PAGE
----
EPIGONION , an ancient stringed instrument mentioned in Athenaeus 183 C, probably a psaltery. The epigonion was invented, or at least introduced into Greece, by Epigonus, a Greek musician of Ambracia in Epirus, who was admitted to citizenship at Sicyon as a recognition of his great musical ability and of his having been the first to pluck the strings with his fingers, instead of using the plectrum.  The instrument, which Epigonus named after himself, had forty strings.  It was undoubtedly a kind of harp or psaltery, since in an instrument of so many strings some must have been of different lengths, for tension and thickness only could hardly have produced forty different sounds, or even twenty, supposing that they were arranged in pairs of unisons. Strings of varying lengths require a frame like that of the harp, or of the Egyptian cithara which had one of the arms supporting the cross bar or zugon shorter than the other,  or else strings stretched over harp-shaped bridges on a sound-board in the case of a psaltery. Juba II., king of Mauretania, who reigned from 30 B.C., said (ap. Athen. l.c.) that Epigonus brought the instrument from Alexandria and played upon it with the fingers of both hands, not only using it as an accompaniment to the voice, but introducing chromatic passages, and a chorus of other stringed instruments, probably citharas, to accompany the voice. Epigonus was also a skilled citharist and played with his bare hands without plectrum.  Unfortunately we have no record of when Epigonus lived. Vincenzo Galilei  has given us a description of the epigonion accompanied by an illustration, representing his conception of the ancient instrument, an upright psaltery with the outline of the clavicytherium (but no keyboard).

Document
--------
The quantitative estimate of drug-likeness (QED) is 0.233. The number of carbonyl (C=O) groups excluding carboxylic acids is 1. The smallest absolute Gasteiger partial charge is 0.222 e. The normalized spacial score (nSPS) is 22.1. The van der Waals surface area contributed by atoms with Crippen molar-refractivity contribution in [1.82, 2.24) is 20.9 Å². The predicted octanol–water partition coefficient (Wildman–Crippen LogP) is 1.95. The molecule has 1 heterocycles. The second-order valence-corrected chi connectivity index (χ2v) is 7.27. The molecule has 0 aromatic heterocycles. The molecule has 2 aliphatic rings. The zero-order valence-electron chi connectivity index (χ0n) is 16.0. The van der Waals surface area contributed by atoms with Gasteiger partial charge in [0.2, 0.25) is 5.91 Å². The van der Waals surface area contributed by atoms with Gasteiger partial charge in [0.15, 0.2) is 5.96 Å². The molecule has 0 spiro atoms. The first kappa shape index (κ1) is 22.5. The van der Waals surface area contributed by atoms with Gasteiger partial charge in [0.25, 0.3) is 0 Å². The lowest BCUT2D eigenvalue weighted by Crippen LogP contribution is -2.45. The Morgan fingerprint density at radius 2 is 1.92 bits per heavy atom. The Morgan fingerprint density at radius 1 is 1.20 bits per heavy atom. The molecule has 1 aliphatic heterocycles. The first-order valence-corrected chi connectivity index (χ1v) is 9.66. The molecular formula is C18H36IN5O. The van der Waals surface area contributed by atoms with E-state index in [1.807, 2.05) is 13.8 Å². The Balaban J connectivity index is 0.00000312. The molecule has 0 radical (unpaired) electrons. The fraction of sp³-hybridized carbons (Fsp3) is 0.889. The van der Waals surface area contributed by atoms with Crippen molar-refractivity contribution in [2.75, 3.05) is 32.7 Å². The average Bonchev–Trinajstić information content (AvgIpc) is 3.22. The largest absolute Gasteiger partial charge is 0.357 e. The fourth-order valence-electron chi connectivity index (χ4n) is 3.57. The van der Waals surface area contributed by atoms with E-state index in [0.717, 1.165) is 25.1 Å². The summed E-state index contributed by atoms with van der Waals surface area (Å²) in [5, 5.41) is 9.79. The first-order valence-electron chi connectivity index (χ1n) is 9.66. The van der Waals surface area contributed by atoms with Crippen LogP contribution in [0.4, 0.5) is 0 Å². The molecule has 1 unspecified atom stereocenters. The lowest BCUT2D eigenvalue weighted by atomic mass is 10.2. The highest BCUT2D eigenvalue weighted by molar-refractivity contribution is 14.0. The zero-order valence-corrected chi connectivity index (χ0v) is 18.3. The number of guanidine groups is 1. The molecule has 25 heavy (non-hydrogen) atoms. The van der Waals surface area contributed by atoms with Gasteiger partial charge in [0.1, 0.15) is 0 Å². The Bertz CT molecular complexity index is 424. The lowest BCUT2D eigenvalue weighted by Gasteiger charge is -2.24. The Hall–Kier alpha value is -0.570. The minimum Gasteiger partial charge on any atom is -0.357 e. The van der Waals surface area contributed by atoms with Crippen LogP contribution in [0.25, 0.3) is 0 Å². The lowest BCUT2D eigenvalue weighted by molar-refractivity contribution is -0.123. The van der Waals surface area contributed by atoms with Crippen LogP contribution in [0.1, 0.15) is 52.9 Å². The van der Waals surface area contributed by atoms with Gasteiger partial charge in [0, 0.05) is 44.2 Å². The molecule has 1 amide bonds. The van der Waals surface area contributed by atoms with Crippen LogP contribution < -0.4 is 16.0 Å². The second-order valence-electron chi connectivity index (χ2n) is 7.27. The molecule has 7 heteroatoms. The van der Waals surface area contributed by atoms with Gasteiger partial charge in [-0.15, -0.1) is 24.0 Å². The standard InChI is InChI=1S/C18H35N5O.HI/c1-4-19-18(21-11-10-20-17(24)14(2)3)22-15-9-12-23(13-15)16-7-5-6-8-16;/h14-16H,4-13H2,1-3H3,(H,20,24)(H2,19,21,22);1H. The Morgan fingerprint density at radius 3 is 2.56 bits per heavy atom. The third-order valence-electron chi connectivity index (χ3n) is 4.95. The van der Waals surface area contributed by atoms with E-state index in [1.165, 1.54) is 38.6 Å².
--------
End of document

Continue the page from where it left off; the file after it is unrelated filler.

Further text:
Michael Praetorius, Syntagma musicum, tom. 1, c. 13, p. 380: Salomon van Til, Sing-Dicht und Spiel-Kunst, p. 95.
 Pollux, Onomasticon, lib. iv. cap. 9, 59.
 For an illustration, see Kathleen Schlesinger, Orchestral Instruments, part ii. "Precursors of the Violin Family," fig. 165, p. 219.
 Athenaeus, iv. p. 183 d. and xiv. p. 638 a.
 Dialogo della musica antica e moderna, ed. 1602, p. 40.
Note - this article incorporates content from Encyclopaedia Britannica, Eleventh Edition, (1910-1911)